I recently conducted a webinar concerning association liability for the criminal acts of third parties. It was pretty well received, so I am going to provide the abbreviated version here.

Associations are not immune from criminal intruders and crimes against residents. This can include theft from cars, vandalism of cars, burglary of units, muggings, robbery, and much, much worse.

Nationally, there have been only a handful of cases regarding the responsibility of an association to residents for criminal acts of third parties occurring within the association. Based on all of these cases, that rely heavily on decisions in landlord-tenant cases, a very clear rule and clear exceptions have emerged.

Under the general rule in Illinois, an association does not owe residents a duty to protect them from criminal acts of third parties that occur on the association premises. This is good news. This general rule is based upon the principle that the association is not an insurer, and that an association cannot be held liable to the residents for harm done by every criminal intruder.

However, don’t be lulled into a false sense of “security” by the general rule. There are, in fact, three exceptions to the general rule, and the exceptions seem to overshadow the general rule. If any of the exceptions are triggered, the association may be found liable for criminal acts.

Under the first exception, the association may be liable to residents if the criminal activity of a third party occurred because of a condition of the association premises.

Examples of condition of the property that could give rise to criminal activity are: broken common area door locks, locked common area doors that don’t close all the way, broken buzzer entry system; broken automatic garage door opener/closer (that keeps door open, or open too long after a car enters or exits); holes in perimeter fence, and burned out lighting in parking lots and garages. These conditions all give rise to opportunity for criminal access to the association property, or criminal conduct within the association.

Associations should guard against deteriorating conditions of common areas that may allow criminal activity to take place. At the minimum, the association must inspect the common areas from time to time, and keep them properly maintained if there is a problem. If the association has notice of crimes being committed on the association property, the means used in committing it, and that the crime could happen again in the same fashion, the association owes residents a duty to guard against the subsequent crimes.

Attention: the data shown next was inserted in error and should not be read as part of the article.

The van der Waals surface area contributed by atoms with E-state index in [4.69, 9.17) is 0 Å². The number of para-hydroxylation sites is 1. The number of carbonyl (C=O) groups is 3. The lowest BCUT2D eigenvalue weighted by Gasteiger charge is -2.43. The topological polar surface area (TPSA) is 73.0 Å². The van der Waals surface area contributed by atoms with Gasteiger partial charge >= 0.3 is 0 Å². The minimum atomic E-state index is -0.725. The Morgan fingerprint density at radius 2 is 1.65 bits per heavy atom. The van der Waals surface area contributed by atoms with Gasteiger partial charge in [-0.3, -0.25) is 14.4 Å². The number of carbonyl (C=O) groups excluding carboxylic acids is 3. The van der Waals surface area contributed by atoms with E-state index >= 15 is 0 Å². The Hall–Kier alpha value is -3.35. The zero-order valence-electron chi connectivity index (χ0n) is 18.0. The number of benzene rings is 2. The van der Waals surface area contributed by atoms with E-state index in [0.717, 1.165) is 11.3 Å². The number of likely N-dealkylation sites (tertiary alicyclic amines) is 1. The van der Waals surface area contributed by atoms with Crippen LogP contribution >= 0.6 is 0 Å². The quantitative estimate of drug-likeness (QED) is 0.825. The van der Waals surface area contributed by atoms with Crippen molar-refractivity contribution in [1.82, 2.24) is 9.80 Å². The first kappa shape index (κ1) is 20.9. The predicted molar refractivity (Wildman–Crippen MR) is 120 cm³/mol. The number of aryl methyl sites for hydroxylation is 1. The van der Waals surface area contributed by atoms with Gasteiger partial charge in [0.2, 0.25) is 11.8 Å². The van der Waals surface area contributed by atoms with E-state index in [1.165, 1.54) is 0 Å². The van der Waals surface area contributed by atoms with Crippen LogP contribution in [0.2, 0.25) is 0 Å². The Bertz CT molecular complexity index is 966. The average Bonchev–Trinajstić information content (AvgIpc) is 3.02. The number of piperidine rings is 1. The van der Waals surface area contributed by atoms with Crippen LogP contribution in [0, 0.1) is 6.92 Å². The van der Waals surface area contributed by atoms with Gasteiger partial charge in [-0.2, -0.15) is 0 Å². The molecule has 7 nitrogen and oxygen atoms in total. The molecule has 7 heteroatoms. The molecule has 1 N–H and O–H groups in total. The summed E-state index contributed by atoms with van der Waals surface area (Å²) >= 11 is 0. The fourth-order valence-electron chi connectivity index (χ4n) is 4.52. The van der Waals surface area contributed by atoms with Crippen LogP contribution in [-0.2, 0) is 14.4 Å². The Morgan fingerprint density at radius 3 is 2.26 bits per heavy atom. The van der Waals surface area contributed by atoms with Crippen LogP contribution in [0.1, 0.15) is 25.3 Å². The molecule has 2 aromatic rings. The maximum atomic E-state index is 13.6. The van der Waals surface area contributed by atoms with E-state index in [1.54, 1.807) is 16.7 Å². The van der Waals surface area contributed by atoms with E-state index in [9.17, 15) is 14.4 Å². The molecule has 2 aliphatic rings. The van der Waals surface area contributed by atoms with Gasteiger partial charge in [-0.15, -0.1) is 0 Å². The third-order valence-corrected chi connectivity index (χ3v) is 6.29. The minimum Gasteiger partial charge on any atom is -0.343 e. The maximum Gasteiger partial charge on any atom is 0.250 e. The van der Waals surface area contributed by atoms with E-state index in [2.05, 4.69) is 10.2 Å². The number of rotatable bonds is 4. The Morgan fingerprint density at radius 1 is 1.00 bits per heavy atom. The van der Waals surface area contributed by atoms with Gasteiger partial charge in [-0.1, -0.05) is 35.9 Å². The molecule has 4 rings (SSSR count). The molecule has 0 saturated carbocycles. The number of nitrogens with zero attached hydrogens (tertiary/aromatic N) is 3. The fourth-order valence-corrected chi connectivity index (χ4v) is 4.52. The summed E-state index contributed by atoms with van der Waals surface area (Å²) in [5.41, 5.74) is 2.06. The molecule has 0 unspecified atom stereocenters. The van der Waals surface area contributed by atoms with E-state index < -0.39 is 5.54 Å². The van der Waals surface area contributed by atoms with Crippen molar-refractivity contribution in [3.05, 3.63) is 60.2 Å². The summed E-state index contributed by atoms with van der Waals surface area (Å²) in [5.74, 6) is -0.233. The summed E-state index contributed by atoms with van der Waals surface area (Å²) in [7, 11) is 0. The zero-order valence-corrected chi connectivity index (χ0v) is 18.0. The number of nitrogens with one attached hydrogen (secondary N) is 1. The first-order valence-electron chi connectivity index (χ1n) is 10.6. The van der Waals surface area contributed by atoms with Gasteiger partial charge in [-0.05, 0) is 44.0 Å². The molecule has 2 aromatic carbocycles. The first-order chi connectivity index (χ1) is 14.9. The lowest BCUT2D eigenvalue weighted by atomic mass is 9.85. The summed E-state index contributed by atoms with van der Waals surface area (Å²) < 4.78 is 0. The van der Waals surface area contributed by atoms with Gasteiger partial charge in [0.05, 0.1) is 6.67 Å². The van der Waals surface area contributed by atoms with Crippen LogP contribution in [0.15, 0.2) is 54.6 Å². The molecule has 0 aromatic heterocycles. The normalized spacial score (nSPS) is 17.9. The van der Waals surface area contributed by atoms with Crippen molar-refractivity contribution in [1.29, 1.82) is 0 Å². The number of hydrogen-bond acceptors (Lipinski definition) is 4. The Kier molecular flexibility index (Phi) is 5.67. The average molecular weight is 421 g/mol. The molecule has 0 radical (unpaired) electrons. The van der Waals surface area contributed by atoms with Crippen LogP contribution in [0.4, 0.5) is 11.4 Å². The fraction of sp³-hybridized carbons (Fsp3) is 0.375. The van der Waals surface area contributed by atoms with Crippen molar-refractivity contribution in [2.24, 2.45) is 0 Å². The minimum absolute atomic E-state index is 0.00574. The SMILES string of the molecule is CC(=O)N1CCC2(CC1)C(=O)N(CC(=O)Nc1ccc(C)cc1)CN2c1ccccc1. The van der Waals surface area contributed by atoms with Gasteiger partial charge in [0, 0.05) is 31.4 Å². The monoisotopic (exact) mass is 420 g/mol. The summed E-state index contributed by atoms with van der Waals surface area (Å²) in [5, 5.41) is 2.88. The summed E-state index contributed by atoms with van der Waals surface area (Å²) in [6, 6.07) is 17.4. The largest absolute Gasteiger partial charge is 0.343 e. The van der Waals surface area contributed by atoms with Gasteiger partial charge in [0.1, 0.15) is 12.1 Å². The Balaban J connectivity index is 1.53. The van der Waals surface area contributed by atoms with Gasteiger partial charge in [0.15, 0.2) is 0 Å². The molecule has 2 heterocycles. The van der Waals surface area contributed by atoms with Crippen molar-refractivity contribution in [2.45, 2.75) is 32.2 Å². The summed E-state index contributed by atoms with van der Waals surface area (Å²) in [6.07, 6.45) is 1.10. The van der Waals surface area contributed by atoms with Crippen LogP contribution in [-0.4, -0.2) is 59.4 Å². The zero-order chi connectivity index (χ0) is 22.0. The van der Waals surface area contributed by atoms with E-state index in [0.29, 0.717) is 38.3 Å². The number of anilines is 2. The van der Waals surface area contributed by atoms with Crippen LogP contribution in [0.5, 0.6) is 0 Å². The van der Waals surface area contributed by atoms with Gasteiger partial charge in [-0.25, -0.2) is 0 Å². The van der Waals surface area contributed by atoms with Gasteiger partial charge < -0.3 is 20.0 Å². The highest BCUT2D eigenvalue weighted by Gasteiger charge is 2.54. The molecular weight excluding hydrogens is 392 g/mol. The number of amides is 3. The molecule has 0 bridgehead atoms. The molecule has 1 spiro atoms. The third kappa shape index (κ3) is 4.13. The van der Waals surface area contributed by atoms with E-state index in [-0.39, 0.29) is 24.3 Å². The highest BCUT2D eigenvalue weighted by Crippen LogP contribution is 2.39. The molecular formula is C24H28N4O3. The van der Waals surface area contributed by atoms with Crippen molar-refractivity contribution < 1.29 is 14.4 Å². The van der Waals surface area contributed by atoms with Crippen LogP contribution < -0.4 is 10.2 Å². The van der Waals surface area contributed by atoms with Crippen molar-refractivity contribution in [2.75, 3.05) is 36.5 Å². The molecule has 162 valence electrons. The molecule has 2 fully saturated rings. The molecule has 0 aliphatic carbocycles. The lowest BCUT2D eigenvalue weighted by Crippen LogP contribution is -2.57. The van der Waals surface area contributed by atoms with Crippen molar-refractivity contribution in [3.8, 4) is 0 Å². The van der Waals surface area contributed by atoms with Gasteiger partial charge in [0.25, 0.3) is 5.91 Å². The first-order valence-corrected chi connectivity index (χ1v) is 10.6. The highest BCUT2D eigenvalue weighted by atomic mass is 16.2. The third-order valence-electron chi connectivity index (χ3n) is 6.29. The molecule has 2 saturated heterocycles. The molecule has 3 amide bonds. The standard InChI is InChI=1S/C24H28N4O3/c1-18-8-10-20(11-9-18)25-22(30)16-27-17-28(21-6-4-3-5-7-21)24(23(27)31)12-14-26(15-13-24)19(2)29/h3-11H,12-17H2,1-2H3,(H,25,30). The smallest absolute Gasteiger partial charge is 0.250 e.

These steps may include installing additional lighting, or additional security measures (such as buzzer entry or television monitors for example in a garage where there have been break-ins to vehicles), or other necessary precautions.

Under the second exception, the association may be liable to residents for the criminal activity if the association attempts to safeguard the premises, but does so negligently.

If the association voluntarily provides a security guard or security service, the association may be liable for criminal actions of third parties if the guard or service performs negligently (e.g., watching a movie when they should be on patrol).

If the association has a doorman, the board should establish strict procedures for admitting nonresidents into the building. This might include stopping all visitors to the building and making sure that a resident authorizes the visitor’s entry. That is, the doorman should inquire who the guest is visiting, call the resident to advise that his guest has arrived, and seek the residents “OK” to admit the guest.

Under the third exception, the association may be liable to residents for the criminal activity if its own acts create a hazard that did not previously exist.
Associations should avoid creating an environment where a crime can be committed. Landscaping can add curb appeal to a property. However, overgrown landscaping can create a hazard that permits crime; these overgrown landscaped areas can be hiding places for muggers, or camouflage break-ins. Associations should keep bushes trimmed near building entrances and parking areas.

To recap, associations generally are not responsible for criminal acts of third parties committed within the association. However, an association may be liable if a condition of the premises gives a criminal access to the property, or if the association provides security and performs negligently, or if the association creates a condition on the property that gives rise to criminal activity.

Originally published in the Daily Herald (September 29, 2012).


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